Through Faith Darkly
I finally finished writing the review for Apex’s Dark Faith. It wasn’t that I couldn’t get into the book. Quite the opposite. It was too good, made me think too much. In fact, when I first started reading, I had to put it down and walk away for a couple of days, because I was not in the mind-space to deal with the contents. Faith is a tetchy subject for me, in case you couldn’t tell.
But I think that I owe MG Ellington and Apex a bit of thanks. I had to research a few things about the book, such as where it could be bought. In the process, I stumbled over Maurice Broaddus’ blog. In the past, I’ve seen him RT’d on Twitter quite a bit, and heard lots about him as well. I kind of browsed through his blog, and the truth hit me right between the eyes.
I’ve become unforgivably prejudiced. I know exactly when it happened, too. I posted a blog about it, An Open Letter to People Who Do Not Matter. That, and the unintentional but profound harassment that happened very soon after that first event, finally turned me off of Christianity with a bitter vengeance.
To put it simply, I let the actions of a few people prejudice me against the whole. Which makes me no better than the people who triggered this strong response.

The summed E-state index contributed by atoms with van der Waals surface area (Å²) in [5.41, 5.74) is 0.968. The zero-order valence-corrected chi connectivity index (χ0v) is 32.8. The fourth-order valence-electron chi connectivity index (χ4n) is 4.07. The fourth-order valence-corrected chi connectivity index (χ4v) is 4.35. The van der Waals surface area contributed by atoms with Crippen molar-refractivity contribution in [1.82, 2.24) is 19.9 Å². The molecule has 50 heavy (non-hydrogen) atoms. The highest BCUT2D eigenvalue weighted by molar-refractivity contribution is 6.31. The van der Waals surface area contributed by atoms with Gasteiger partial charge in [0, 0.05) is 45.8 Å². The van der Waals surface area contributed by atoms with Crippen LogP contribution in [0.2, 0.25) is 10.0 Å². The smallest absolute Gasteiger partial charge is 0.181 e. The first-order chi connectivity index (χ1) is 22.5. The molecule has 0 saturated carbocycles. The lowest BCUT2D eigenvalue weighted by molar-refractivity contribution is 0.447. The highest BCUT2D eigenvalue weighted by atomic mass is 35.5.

Granted, if I’ve got anything to be bitter and prejudiced about, religion ranks right up there. After all, I can go for a dozen lifetimes without hearing my S/O musing that if it were a different age, he would be the one to burn me at the stake. And yes, that happened. Along with discussions of exorcism by my grandmother. And repeated attempts by my coworkers to convert me back to Christianity.
I go out of my way to be mute about my personal beliefs. The smallest handful of people know about them, people who believe similarly. I will not be drawn into debates nor defenses of my beliefs. It irks me when other people then try to push their beliefs into my face.
But I could list a thousand excuses, and none of them will clear me of blame. I have no right to this knee-jerk reaction to all things Christian. I have no right to distance myself from someone simply because they are open and vocal about *their* beliefs.
Easier said than done. Hell, this realization has me cringing. It will take a while, because, as I said, it’s a conditioned response. (No, I do *not* burst into flames when I touch a cross, thank you very much…)
But push your beliefs into my face, whether they be Christian, Pagan or Atheist, all bets are off. I believe that spirituality is like sex: between you and your partner(s). I don’t want to know.
Now, I’m going to go work on forgiveness.